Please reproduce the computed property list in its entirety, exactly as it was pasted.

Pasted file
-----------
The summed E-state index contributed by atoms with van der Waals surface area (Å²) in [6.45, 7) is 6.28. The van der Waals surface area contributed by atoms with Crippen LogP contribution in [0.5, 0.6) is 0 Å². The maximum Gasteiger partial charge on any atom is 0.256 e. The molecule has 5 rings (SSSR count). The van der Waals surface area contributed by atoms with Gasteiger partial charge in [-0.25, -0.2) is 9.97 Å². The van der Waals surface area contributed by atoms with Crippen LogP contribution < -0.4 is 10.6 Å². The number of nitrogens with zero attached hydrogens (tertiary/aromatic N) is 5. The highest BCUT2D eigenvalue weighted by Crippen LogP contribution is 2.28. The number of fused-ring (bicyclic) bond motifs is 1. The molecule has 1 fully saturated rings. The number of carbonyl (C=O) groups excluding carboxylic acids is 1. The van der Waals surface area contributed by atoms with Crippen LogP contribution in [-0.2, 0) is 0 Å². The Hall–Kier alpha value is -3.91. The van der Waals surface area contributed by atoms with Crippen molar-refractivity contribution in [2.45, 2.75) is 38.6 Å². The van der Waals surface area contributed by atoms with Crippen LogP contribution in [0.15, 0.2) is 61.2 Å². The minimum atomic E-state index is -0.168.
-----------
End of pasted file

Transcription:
The summed E-state index contributed by atoms with van der Waals surface area (Å²) in [6.45, 7) is 6.28. The van der Waals surface area contributed by atoms with Crippen LogP contribution in [0.5, 0.6) is 0 Å². The maximum Gasteiger partial charge on any atom is 0.256 e. The molecule has 5 rings (SSSR count). The van der Waals surface area contributed by atoms with Gasteiger partial charge in [-0.25, -0.2) is 9.97 Å². The van der Waals surface area contributed by atoms with Crippen LogP contribution < -0.4 is 10.6 Å². The number of nitrogens with zero attached hydrogens (tertiary/aromatic N) is 5. The highest BCUT2D eigenvalue weighted by Crippen LogP contribution is 2.28. The number of fused-ring (bicyclic) bond motifs is 1. The molecule has 1 fully saturated rings. The number of carbonyl (C=O) groups excluding carboxylic acids is 1. The van der Waals surface area contributed by atoms with Crippen LogP contribution in [-0.2, 0) is 0 Å². The Hall–Kier alpha value is -3.91. The van der Waals surface area contributed by atoms with Crippen molar-refractivity contribution in [2.45, 2.75) is 38.6 Å². The van der Waals surface area contributed by atoms with Crippen LogP contribution in [0.15, 0.2) is 61.2 Å². The minimum atomic E-state index is -0.168.